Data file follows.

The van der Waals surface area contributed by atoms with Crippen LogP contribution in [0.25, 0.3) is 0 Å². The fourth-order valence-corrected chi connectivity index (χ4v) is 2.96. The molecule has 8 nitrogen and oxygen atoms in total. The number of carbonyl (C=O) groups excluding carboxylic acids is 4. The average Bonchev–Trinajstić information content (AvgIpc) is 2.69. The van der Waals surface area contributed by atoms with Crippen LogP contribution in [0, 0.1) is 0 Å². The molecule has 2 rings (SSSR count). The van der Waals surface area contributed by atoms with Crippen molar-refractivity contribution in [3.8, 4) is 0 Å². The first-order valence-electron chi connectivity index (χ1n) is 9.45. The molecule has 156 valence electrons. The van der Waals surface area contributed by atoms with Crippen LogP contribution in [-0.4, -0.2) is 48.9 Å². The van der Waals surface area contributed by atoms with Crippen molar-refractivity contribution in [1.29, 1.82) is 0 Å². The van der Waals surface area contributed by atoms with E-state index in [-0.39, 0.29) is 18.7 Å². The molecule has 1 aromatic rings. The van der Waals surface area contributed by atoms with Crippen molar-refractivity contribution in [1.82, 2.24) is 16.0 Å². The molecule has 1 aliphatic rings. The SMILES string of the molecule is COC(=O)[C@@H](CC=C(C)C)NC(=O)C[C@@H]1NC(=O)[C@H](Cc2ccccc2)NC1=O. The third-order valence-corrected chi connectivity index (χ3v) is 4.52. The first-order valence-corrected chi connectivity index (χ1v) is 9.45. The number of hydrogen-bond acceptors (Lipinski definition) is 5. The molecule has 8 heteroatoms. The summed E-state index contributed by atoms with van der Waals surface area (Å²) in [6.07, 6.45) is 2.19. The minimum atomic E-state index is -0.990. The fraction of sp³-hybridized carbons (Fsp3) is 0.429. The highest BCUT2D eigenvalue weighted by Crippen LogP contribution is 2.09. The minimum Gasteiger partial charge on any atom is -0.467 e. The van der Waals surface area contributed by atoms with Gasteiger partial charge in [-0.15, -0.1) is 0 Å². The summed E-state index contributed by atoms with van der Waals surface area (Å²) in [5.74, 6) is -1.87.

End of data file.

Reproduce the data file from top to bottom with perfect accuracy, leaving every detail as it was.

The van der Waals surface area contributed by atoms with Crippen LogP contribution in [0.25, 0.3) is 0 Å². The fourth-order valence-corrected chi connectivity index (χ4v) is 2.96. The molecule has 8 nitrogen and oxygen atoms in total. The number of carbonyl (C=O) groups excluding carboxylic acids is 4. The average Bonchev–Trinajstić information content (AvgIpc) is 2.69. The van der Waals surface area contributed by atoms with Crippen LogP contribution in [0, 0.1) is 0 Å². The molecule has 2 rings (SSSR count). The van der Waals surface area contributed by atoms with Crippen molar-refractivity contribution in [3.8, 4) is 0 Å². The first-order valence-electron chi connectivity index (χ1n) is 9.45. The molecule has 156 valence electrons. The van der Waals surface area contributed by atoms with Crippen LogP contribution in [-0.4, -0.2) is 48.9 Å². The van der Waals surface area contributed by atoms with Crippen molar-refractivity contribution in [1.29, 1.82) is 0 Å². The van der Waals surface area contributed by atoms with E-state index in [-0.39, 0.29) is 18.7 Å². The molecule has 1 aromatic rings. The van der Waals surface area contributed by atoms with Crippen molar-refractivity contribution in [1.82, 2.24) is 16.0 Å². The molecule has 1 aliphatic rings. The SMILES string of the molecule is COC(=O)[C@@H](CC=C(C)C)NC(=O)C[C@@H]1NC(=O)[C@H](Cc2ccccc2)NC1=O. The third-order valence-corrected chi connectivity index (χ3v) is 4.52. The first-order valence-corrected chi connectivity index (χ1v) is 9.45. The number of hydrogen-bond acceptors (Lipinski definition) is 5. The molecule has 8 heteroatoms. The summed E-state index contributed by atoms with van der Waals surface area (Å²) in [6.07, 6.45) is 2.19. The minimum atomic E-state index is -0.990. The fraction of sp³-hybridized carbons (Fsp3) is 0.429. The highest BCUT2D eigenvalue weighted by Crippen LogP contribution is 2.09. The minimum Gasteiger partial charge on any atom is -0.467 e. The van der Waals surface area contributed by atoms with Gasteiger partial charge in [-0.15, -0.1) is 0 Å². The summed E-state index contributed by atoms with van der Waals surface area (Å²) in [5.74, 6) is -1.87.